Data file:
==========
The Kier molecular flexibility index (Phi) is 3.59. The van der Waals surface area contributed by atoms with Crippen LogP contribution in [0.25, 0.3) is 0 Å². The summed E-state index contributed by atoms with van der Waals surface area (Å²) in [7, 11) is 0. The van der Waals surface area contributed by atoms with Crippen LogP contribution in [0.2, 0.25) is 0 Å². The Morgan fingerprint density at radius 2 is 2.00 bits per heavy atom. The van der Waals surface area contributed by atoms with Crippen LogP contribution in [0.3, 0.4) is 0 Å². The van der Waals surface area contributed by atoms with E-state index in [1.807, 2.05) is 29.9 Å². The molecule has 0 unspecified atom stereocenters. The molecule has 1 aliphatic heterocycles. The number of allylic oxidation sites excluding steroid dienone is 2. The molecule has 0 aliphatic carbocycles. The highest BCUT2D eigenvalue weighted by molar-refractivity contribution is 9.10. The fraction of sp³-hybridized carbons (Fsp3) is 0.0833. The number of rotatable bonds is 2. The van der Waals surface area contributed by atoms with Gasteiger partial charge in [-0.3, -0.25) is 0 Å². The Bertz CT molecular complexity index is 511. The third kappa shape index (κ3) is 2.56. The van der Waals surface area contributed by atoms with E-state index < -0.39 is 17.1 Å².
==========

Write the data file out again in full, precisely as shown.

The Kier molecular flexibility index (Phi) is 3.59. The van der Waals surface area contributed by atoms with Crippen LogP contribution in [0.25, 0.3) is 0 Å². The summed E-state index contributed by atoms with van der Waals surface area (Å²) in [7, 11) is 0. The van der Waals surface area contributed by atoms with Crippen LogP contribution in [0.2, 0.25) is 0 Å². The Morgan fingerprint density at radius 2 is 2.00 bits per heavy atom. The van der Waals surface area contributed by atoms with Crippen LogP contribution in [0.3, 0.4) is 0 Å². The van der Waals surface area contributed by atoms with E-state index in [1.807, 2.05) is 29.9 Å². The molecule has 0 unspecified atom stereocenters. The molecule has 1 aliphatic heterocycles. The number of allylic oxidation sites excluding steroid dienone is 2. The molecule has 0 aliphatic carbocycles. The highest BCUT2D eigenvalue weighted by molar-refractivity contribution is 9.10. The fraction of sp³-hybridized carbons (Fsp3) is 0.0833. The number of rotatable bonds is 2. The van der Waals surface area contributed by atoms with Gasteiger partial charge in [-0.3, -0.25) is 0 Å². The Bertz CT molecular complexity index is 511. The third kappa shape index (κ3) is 2.56. The van der Waals surface area contributed by atoms with E-state index < -0.39 is 17.1 Å².